I’ve known and used photos from Unsplash before but after a presentation on it at the Creative Commons Summit, I thought it was time to try it out with my first set of 10 photos. So I am unsplashing at https://unsplash.com/@cogdog.
The Unsplash story is one of how a small project hosted in tumblr went big. Every bloggers dream. I guess it happens to some. I picked up that Unsplash is the fourth most popular site for images. Not all [commercial] photographers think it’s great, but the images are certainly lovely, and the CC0 license on all of them makes them easy to reuse.
I’m not a fan of the way they described the license, but it’s typical of the way nearly everybody describes public domain- “great stuff and you don’t have to give credit”. From the Unsplash license page
All photos published on Unsplash are licensed under Creative Commons Zero which means you can copy, modify, distribute and use the photos for free, including commercial purposes, without asking permission from or providing attribution to the photographer or Unsplash.
That’s a minimal, bottom threshold description of CC0 and is IMHO bad for a thriving Commons. You see it all over as a hidden message that every image on the web is free to Grab and Go and Do Not Even Bother to Say Thank You.
It’s lonely fighting for attribution and writers on the web with sizable audiences continue to pilfer images w/o giving credit (I’m still on your tail, Dave Pell).
Perhaps the reason I created an account was that I heard from the presentation that Unsplash has an API. I’ve had in the back of my mind and maybe scribbled on a “to do” list to build a second generation flickr cc attribution helper that could also pull single click generation attribution tools for not only flickr, but other services like DeviantArt, Pixabay, and now I think it would work for Unsplash.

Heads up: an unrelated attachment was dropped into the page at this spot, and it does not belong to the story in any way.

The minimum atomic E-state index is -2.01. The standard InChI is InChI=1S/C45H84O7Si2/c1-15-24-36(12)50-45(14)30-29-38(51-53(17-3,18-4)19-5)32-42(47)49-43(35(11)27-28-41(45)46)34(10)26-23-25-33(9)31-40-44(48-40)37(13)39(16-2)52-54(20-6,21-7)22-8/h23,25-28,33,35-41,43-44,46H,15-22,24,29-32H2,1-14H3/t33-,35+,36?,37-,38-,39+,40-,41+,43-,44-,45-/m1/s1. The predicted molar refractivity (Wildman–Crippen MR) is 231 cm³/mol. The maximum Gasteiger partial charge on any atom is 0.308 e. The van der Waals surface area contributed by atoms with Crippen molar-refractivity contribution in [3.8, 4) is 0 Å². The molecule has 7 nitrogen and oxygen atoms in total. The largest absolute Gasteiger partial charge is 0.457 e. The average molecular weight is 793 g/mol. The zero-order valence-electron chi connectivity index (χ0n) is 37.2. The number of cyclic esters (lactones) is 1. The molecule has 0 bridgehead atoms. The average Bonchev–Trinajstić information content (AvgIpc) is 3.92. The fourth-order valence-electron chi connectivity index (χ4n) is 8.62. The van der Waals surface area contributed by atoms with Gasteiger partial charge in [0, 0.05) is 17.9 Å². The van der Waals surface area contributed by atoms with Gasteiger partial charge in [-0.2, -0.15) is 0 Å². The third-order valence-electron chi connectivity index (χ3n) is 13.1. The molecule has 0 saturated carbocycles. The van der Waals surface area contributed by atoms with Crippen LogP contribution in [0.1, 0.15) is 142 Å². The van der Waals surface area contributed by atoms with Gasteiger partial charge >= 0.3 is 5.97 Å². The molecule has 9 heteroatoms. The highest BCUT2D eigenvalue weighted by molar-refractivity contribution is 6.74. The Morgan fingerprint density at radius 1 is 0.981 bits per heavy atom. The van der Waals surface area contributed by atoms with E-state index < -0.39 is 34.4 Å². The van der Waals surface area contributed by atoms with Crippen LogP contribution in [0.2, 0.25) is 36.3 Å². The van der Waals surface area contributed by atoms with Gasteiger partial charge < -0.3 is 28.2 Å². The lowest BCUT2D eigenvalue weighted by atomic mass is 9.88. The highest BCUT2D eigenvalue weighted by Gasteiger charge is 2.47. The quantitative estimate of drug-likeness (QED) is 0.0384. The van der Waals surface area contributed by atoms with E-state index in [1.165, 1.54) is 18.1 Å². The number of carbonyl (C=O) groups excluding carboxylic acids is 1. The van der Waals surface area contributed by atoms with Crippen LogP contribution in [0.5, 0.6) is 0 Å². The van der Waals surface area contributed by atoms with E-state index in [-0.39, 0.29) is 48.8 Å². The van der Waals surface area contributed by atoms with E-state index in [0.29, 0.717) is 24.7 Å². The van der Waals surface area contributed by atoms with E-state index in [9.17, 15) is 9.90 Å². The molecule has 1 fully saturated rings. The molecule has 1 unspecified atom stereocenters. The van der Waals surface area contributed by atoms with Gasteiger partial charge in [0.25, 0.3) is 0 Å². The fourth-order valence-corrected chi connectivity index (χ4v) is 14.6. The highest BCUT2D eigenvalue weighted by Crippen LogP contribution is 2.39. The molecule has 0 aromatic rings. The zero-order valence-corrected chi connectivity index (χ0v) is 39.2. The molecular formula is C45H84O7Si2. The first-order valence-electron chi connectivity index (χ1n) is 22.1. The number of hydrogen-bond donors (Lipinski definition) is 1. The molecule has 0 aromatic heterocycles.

I’d want to reshape how the options are done, rather than having to create a bookmarklet for each kind of attribution and size, it should be set as options when one gets the attribution code.
Anyhow, it’s been on the list a few months and nothing has happened.
Unsplash would never “replace” in my process the central role of flickr has my main photo destination, but maybe one more place to send them. My photo process remains the same as 2009 (yes, I am running on my MacBookPro an un-updated version of Mavericks which means I can still use Aperture).
- All photos edited, tagged, titled, captioned in Aperture
- Photos sent to flickr, assigned to groups or collections with FlickrExport. A feature I love is that it adds as Aperture metadata the flickr URL of the posted photo
- One or two photos are tweeted. Because twitter.
- For the last year or so, I have been posting 1-3 a day to Instagram from the flickr mobile app.
- If I remember (which is rare, I usually go back and do this) I rate in Aperture the best ones with 5 stars. These I export to a folder on my computer, and every now and then I upload to my photo portfolio WordPress site http://barkingdog.me. I have some clever (to me) under the hood tricks that automatically posts the image metadata to the posts, so adding it basically new post -> upload media
- Now I guess I will try tossing a few into Unsplash. I’m just testing now to see how worth while it is. Does it matter if my pics never get picked by whomever reviews? I started also adding some to pixabay because I needed an account to use their API. I found it interesting that their review is strict, they don’t take anything, and 6 of 8 of my first uploads were rejected! I now pay more attention to their quality guidelines
Yes, I might be on shaky ground with flickr. Rumors of their demise have been imminent for years. I have a gentleman’s bet with Roland Tangloa they will still be around after April 2018. Not that I necessarily believe that ;-) But if that one does cave in, I will be mad and sad and growling, but my library is completely intact and organized from my method above.
I’m just testing the waters, a tiny splash.
Featured image: screen capture of my new account at https://unsplash.com/@cogdog